Amb. Razali Ismail of Malaysia, President of the fifty-first session of the General Assembly










"I would expect some of the countries of the North to be bold and courageous enough to say that they must take the necessary steps to meet the targets set in Rio and halt and reverse the decline of ODA."

An urgent need to halt the decline of ODA, says Razali

UNITED NATIONS, Apr 22 (G-77/IPS)- Ambassador Razali Ismail of Malaysia, president of the General Assembly, says the upcoming Special Session in June will re-examine the commitments made at the 1992 Earth Summit in Rio in the context of declining development assistance and the continuous degradation of the global environment.

‘’We want to know whether the commitments made in Rio are for real or do we have to forget them,’’ he said in an interview with the JOURNAL OF THE GROUP OF 77.

Razali said there is an urgent need to halt the decline of Official Development Assistance (ODA).

‘’I would expect some of the countries of the North to be bold and courageous enough to say that they must take the necessary steps to meet the targets set in Rio and halt and reverse the decline of ODA,’’ he said.

Asked if he had any particular countries in mind, Razali said he was specifically referring to the European countries.

‘’The European Union (EU) is the biggest player on development issues now. I would expect the European countries to take the lead,’’ he added.

‘’If other countries, like the U.S., are not willing to go along. That’s okay. Let us leave the U.S. aside. But the reluctance of one country should not prevent others from coming out and saying it,’’ he added.

‘’Political declarations of intent will not meet sustainable development objectives without concrete commitments on financial resources and the requisite institutions and instruments for implementation and monitoring,’’ he added.

Razali also pooh-poohed the argument that ODA is fast become obsolete while the private sector could be a substitute for development assistance.

‘’No, that is not acceptable,’’ the General Assembly president said. It is only the donors who argue that ODA is not necessary. ‘’ODA is absolutely necessary’’, he said, adding that private sector resources cannot make up for the absence of ODA.

‘’We can use private sector resources if they are not selective and profit driven,’’ he added.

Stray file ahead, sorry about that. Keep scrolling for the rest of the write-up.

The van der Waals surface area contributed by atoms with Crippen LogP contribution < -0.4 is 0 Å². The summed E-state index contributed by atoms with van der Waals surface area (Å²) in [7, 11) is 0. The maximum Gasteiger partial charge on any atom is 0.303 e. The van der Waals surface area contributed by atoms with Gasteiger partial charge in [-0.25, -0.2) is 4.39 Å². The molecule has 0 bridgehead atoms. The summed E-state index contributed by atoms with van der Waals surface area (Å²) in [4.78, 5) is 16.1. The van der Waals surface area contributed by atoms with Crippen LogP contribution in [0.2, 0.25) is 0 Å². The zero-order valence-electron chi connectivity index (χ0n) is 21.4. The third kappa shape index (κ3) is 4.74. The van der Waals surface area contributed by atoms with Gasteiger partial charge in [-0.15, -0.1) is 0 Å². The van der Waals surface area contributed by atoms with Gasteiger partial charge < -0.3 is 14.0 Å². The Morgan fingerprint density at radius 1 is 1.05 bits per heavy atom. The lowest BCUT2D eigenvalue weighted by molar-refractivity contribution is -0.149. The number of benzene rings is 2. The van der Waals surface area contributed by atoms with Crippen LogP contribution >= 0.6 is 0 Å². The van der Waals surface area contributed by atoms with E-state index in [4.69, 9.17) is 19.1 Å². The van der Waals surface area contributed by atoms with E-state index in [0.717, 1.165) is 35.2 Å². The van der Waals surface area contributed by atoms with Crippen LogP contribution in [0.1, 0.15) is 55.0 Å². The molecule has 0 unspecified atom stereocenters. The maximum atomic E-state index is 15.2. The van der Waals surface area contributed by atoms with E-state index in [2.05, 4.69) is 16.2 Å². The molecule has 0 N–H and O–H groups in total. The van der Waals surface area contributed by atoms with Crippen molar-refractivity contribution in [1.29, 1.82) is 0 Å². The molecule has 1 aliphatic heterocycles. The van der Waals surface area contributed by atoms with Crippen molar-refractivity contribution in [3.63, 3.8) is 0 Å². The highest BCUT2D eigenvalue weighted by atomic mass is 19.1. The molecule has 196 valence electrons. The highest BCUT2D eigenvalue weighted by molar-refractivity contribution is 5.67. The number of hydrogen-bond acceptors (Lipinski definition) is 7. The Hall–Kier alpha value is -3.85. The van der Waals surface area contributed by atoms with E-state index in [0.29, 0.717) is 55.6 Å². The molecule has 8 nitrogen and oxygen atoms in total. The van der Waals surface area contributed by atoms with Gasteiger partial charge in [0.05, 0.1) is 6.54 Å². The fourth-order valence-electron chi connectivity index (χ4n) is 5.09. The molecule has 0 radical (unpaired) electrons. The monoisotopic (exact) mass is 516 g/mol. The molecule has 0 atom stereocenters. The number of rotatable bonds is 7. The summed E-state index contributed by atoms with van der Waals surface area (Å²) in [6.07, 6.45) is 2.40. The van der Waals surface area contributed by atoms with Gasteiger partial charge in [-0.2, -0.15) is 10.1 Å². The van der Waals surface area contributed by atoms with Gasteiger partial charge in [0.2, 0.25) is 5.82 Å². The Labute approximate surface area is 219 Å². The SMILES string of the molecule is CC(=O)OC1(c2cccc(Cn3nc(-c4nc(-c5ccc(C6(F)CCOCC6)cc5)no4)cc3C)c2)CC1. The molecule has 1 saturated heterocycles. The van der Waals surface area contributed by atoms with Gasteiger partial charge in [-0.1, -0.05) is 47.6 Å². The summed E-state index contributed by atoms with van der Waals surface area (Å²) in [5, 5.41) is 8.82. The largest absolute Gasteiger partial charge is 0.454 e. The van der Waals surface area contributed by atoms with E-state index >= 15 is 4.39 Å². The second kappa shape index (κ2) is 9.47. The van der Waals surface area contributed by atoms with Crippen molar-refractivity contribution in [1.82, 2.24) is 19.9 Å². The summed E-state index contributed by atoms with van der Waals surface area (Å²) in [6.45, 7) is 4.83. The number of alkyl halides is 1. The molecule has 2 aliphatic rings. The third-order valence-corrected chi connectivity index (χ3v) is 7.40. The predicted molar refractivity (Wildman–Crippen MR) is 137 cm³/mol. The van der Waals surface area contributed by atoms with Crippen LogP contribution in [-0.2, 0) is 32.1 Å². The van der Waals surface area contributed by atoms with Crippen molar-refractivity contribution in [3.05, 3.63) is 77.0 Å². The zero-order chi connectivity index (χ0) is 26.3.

Private sector is something governments can deal bilaterally. ‘’There is no way they will go into areas where there is no quick profit,’’ he added.

Asked what could be the most important outcome of the Special Session, Razali said ‘’we should not concentrate our minds on one single thing.’’

‘’The Special Session should be on every aspect of Agenda 21. They should include new sectoral issues, cross-sectoral issues, the future role of the Commission on Sustainable Development (CSD) and many others. It should be across-the-board examination of all the issues in Agenda 21. It would be unfair to deal with just one subject,’’ he added.

The outcome of the Special Session should provide results that benefit both the developed and developing countries. Although domestic realities and priorities differ, ‘’I believe the major beneficiaries should be the poor— not necessarily just poor governments, but also marginalised peoples in the North and South who are frontline victims of unsustainable policies and practices.’’

Razali also said that the allegation that “environment” has captured more attention than “development” is justified. Instead of reverting to North-South trench politics, “we must seek a balance in the review and special session so that polarization between the agenda of the North and the agenda of the South is avoided.’’

Asked about the level of participation at the Special Session, he said many developing countries have indicated their willingness to participate at the highest political level.

Meanwhile, many Third World diplomats say that the North-South partnership— painstakingly built at the Earth Summit in Rio de Janeiro— has been falling apart. Both rich and poor nations agreed in Rio to rehabilitate the global environment on the basis of shared responsibility.

The flow of financial resources and the transfer of technology have not kept pace either with commitments or expectations.
The United Nations has estimated that the implementation of Agenda 21— the blueprint for global environmental action adopted in Rio— will require about 125 billion dollars per year in new and additional resources.

But the only additional resources generated so far is the two billion dollars pledged to the Global Environment Facility (GEF) administered jointly by the World Bank, the U.N. Development Programme (UNDP) and the U.N. Environment Programme (UNEP).

In terms of the commitments made in Rio, the two billion dollars has been described by some as a drop in the ocean.

The Group of 77 has last year accused Western donors of reneging on their promises to help save the world from ecological devastation.

The commitment made by Western donors in Rio to provide ‘’new and additional resources’’ contrasts sharply with the decline in ODA to developing nations.

At the Rio summit the Western donors, with the exception of the U.S., reaffirmed their commitment to the U.N. aid target of 0.7 percent of Gross National Product (GNP) set more than 20 years ago.

The only five countries that have surpassed the target are Norway, Denmark, Sweden, Finland and the Netherlands.